In the room, Moses of course went straight under the bed and stayed there for about 5 hours.  We got room service and took naps.  I threw cat treats under the bed at him and he ate some of them.  Finally he showed up and wanted to eat. This was good because we had another long day of travel ahead the next day.  He slept most of that night under the bed and eventually came out to sleep under the covers with me.
Next morning, he explored the room, ate some more and used the collapsible litter box- another great internet find.  Again- a huge relief (no pun intended).
Imagine his surprise when I grabbed him and stuck him back in the harness!  Horrors!  How can you do this to me!  We were running late as our alarm failed to go off so we were a bit stressed out.  The bellman from the hotel took pity on us and arranged for us to be dropped at our terminal instead of the train station where they are supposed to go.  We are now up to about $50.00 in tips for bellmen, maids, skycaps etc- all very well spent.  At the terminal we check in and find one of our bags is overweight (two guesses who's?  Not Moses).  And we have one bag too many.  Plus we have to pay- you guessed it- for Moses ticket.  Off we go to the ticket office (they don't take money at the ticket counter?!?).  In the office we are charged $55 for the extra bag, $55 for the extra weight and $55 for Moses ticket.  She can't charge the taxes so we have to get change for $50 to pay her cash.  Back to the entrance for security.  Here we get pretty lucky.  It's not too busy and although we have to take all our stuff out again we don't have to rush.  The security agent tries to put Moses on the conveyor belt until I explain he has to come out.  He has to verify and is told yes this is how it's done.  I carry Moses through and no beep, but guess what- I get "randomly" selected- cat in arms to get extra screening.  I have to carry him to the screening area to have my hand checked for bomb residue.  I wanted to tell him all I had was cat sweat on me but I didn't think he would appreciate the joke.  The women security agents all swarmed around Moses to pet his head and stare into his HUGE eyes.  Last leg I kept telling him- but of course I don't speak cat and about now he is not trusting me much anyway.  At least the security part is all over.  We get on the flight and unlike in the US luggage is everywhere.  They are not very strict about things being all the way under the seat, which is good because Moses carrier doesn't fit.  He sticks out between my feet.  It's only one hour to Rome so it's not too bad.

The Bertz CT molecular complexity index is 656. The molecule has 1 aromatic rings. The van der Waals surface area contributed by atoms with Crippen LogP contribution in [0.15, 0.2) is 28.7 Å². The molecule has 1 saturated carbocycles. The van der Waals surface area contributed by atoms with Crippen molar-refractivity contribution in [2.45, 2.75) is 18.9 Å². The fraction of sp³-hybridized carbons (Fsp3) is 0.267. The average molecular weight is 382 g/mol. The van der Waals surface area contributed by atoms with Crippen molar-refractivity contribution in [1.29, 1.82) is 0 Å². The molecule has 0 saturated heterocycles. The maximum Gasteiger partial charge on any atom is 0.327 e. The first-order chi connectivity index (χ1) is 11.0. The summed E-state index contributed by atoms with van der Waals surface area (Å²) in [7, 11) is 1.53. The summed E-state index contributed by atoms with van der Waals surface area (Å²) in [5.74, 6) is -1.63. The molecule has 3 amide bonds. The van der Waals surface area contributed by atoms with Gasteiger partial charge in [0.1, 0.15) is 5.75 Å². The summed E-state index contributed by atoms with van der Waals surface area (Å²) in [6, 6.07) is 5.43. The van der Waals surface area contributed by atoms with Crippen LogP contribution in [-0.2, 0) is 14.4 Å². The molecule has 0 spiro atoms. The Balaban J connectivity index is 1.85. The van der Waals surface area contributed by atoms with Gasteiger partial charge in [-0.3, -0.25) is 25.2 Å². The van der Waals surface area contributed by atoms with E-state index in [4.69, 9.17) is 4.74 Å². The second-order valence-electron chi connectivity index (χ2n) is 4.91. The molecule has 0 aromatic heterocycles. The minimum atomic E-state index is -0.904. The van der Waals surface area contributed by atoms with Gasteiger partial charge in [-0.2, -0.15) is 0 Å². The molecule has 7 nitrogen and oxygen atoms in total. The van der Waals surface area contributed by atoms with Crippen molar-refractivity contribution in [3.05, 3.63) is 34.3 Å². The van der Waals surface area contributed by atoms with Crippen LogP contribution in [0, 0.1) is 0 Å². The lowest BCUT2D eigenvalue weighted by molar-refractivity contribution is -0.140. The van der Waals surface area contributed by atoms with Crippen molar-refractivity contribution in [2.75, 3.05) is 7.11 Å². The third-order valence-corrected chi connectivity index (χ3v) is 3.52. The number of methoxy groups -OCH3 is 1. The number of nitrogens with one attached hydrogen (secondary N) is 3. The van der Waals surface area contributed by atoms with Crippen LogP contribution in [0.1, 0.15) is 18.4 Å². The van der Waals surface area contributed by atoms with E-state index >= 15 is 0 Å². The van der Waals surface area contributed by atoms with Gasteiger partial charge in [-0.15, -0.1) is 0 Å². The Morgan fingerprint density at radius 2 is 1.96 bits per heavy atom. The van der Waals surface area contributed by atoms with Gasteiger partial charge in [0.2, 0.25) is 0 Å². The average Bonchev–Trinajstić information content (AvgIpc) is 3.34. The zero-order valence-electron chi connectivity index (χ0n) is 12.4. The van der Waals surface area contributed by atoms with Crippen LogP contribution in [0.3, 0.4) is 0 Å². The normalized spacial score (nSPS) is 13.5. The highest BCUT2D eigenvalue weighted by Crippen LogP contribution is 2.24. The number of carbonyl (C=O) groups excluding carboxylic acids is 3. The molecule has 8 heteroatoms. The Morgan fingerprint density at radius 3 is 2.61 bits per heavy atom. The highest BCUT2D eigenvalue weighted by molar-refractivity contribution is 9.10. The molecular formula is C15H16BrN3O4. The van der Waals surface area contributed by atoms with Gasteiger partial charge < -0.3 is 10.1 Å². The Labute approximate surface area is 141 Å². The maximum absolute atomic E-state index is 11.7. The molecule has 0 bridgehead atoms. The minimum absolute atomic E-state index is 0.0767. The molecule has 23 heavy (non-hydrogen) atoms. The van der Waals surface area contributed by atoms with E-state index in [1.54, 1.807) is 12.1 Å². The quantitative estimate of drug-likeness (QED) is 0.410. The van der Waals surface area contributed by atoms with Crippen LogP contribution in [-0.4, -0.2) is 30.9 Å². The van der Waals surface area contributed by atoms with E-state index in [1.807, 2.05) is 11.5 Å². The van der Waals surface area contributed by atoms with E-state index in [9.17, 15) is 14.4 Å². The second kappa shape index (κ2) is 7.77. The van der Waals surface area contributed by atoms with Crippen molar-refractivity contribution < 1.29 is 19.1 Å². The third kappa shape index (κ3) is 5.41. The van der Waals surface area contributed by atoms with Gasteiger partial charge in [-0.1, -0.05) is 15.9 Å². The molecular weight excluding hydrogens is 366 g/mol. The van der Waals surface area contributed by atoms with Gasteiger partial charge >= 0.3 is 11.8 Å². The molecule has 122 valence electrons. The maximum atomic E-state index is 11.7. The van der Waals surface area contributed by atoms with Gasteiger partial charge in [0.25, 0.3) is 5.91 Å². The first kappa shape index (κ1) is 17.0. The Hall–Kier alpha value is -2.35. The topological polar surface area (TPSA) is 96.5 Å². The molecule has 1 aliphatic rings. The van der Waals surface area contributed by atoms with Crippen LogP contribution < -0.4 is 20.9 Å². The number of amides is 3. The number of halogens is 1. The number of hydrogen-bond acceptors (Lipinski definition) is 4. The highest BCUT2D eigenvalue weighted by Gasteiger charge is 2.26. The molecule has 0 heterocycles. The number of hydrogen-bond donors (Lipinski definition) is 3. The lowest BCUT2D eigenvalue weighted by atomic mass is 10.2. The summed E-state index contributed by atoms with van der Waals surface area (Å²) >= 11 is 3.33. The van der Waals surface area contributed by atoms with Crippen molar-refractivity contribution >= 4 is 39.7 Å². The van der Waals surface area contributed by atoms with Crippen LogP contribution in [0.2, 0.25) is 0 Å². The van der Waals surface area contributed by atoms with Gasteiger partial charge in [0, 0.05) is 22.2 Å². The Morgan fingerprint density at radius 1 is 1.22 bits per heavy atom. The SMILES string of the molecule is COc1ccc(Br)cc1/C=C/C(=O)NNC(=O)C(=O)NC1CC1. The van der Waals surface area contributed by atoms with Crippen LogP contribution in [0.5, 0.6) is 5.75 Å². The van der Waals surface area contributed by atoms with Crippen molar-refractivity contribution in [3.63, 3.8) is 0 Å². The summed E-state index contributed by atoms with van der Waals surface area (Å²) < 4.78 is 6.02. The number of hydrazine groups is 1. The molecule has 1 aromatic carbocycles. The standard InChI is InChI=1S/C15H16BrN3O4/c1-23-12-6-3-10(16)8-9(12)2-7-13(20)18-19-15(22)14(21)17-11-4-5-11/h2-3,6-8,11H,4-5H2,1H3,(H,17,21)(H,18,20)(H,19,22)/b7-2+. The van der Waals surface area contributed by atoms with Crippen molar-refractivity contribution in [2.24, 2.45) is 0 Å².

Until we get off the plane and remember we have to take a very crowded bus from the plane to the terminal.  Poor Moses is again surrounded by noisy squished people- most of whom don't realize he's in there.  Inside the terminal we have about 10 minutes to wolf down a sandwich and some coffee.  I couldn't eat breakfast, the adrenaline was too high.  Aboard the next (and gratefully last) flight we discover its a tiny plane but there is enough room for Moses under the seat!  It's more comfortable for all of us.
One more bus ride from the plane to the terminal, collect our mountain of bags and head out to be met by our wonderful friend Ivan.  He gets all our luggage into his relatively small car and off we go.  At "home" in our temporary lodging we let Moses out.  Amazingly enough he wants to eat!
After exploring he finds that his favorite place (wait for it!) is under the bed.
All together we traveled two full days through 6 time zones, five airports and on five flights.  I'd say he did very well for all that.  If only I spoke cat and could tell him so....


  1. International travel is tough enough with just humans and luggage to deal with. I can't imagine the hassle with a pet, especially a cat. You capture the experience well, though.

  2. Oh my goodness, you are amazing! When we moved from SF to NY (and back) it was super-stressful with two formerly-feral cats. Great job managing Moses!